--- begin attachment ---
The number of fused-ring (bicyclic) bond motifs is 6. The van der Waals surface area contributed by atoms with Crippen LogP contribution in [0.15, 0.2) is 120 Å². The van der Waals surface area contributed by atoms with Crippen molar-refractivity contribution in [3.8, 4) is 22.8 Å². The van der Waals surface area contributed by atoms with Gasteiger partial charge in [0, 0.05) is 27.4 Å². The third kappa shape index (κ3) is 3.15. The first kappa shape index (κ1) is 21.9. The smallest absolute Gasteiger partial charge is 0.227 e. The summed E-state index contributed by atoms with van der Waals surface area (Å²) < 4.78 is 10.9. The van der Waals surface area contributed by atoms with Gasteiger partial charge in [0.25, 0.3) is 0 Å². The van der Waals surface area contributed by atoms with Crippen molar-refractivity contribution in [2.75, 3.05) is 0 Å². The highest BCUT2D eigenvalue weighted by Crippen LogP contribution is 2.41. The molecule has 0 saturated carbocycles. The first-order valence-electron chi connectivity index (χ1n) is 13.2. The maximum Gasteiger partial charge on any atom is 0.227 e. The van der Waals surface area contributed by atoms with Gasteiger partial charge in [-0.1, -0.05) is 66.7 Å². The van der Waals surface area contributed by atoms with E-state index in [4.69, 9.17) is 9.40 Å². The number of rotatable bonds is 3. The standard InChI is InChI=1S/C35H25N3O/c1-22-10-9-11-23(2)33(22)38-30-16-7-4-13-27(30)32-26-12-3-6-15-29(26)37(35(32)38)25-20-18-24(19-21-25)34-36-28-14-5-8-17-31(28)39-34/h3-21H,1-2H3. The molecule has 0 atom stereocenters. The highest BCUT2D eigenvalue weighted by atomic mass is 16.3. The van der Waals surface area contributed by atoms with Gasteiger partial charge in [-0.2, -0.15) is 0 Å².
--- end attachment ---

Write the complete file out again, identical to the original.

The number of fused-ring (bicyclic) bond motifs is 6. The van der Waals surface area contributed by atoms with Crippen LogP contribution in [0.15, 0.2) is 120 Å². The van der Waals surface area contributed by atoms with Crippen molar-refractivity contribution in [3.8, 4) is 22.8 Å². The van der Waals surface area contributed by atoms with Gasteiger partial charge in [0, 0.05) is 27.4 Å². The third kappa shape index (κ3) is 3.15. The first kappa shape index (κ1) is 21.9. The smallest absolute Gasteiger partial charge is 0.227 e. The summed E-state index contributed by atoms with van der Waals surface area (Å²) < 4.78 is 10.9. The van der Waals surface area contributed by atoms with Gasteiger partial charge in [0.25, 0.3) is 0 Å². The van der Waals surface area contributed by atoms with Crippen molar-refractivity contribution in [2.75, 3.05) is 0 Å². The highest BCUT2D eigenvalue weighted by Crippen LogP contribution is 2.41. The molecule has 0 saturated carbocycles. The first-order valence-electron chi connectivity index (χ1n) is 13.2. The maximum Gasteiger partial charge on any atom is 0.227 e. The van der Waals surface area contributed by atoms with Gasteiger partial charge in [-0.1, -0.05) is 66.7 Å². The van der Waals surface area contributed by atoms with E-state index in [4.69, 9.17) is 9.40 Å². The number of rotatable bonds is 3. The standard InChI is InChI=1S/C35H25N3O/c1-22-10-9-11-23(2)33(22)38-30-16-7-4-13-27(30)32-26-12-3-6-15-29(26)37(35(32)38)25-20-18-24(19-21-25)34-36-28-14-5-8-17-31(28)39-34/h3-21H,1-2H3. The molecule has 0 atom stereocenters. The highest BCUT2D eigenvalue weighted by atomic mass is 16.3. The van der Waals surface area contributed by atoms with Gasteiger partial charge in [-0.2, -0.15) is 0 Å².